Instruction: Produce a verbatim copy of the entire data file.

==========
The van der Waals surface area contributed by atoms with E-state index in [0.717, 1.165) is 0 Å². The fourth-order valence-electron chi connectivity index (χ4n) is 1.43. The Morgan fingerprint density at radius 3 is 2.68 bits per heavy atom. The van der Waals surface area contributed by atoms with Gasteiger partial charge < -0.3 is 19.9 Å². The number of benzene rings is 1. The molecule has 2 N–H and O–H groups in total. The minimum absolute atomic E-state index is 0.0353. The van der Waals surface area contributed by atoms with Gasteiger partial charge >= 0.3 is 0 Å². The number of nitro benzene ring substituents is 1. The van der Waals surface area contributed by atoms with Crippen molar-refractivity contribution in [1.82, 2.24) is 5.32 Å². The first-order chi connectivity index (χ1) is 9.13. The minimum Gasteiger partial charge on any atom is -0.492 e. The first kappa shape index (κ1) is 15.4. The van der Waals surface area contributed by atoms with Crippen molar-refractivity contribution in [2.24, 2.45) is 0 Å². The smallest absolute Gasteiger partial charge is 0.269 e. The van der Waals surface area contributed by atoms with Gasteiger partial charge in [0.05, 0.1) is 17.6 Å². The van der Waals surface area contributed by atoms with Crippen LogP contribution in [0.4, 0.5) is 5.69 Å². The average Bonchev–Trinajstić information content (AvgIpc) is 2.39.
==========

The van der Waals surface area contributed by atoms with E-state index in [0.717, 1.165) is 0 Å². The fourth-order valence-electron chi connectivity index (χ4n) is 1.43. The Morgan fingerprint density at radius 3 is 2.68 bits per heavy atom. The van der Waals surface area contributed by atoms with Gasteiger partial charge < -0.3 is 19.9 Å². The number of benzene rings is 1. The molecule has 2 N–H and O–H groups in total. The minimum absolute atomic E-state index is 0.0353. The van der Waals surface area contributed by atoms with Gasteiger partial charge >= 0.3 is 0 Å². The number of nitro benzene ring substituents is 1. The van der Waals surface area contributed by atoms with Crippen molar-refractivity contribution in [1.82, 2.24) is 5.32 Å². The first-order chi connectivity index (χ1) is 9.13. The minimum Gasteiger partial charge on any atom is -0.492 e. The first kappa shape index (κ1) is 15.4. The van der Waals surface area contributed by atoms with Crippen molar-refractivity contribution in [2.24, 2.45) is 0 Å². The smallest absolute Gasteiger partial charge is 0.269 e. The van der Waals surface area contributed by atoms with Gasteiger partial charge in [0.05, 0.1) is 17.6 Å². The van der Waals surface area contributed by atoms with Crippen LogP contribution in [0.4, 0.5) is 5.69 Å². The average Bonchev–Trinajstić information content (AvgIpc) is 2.39.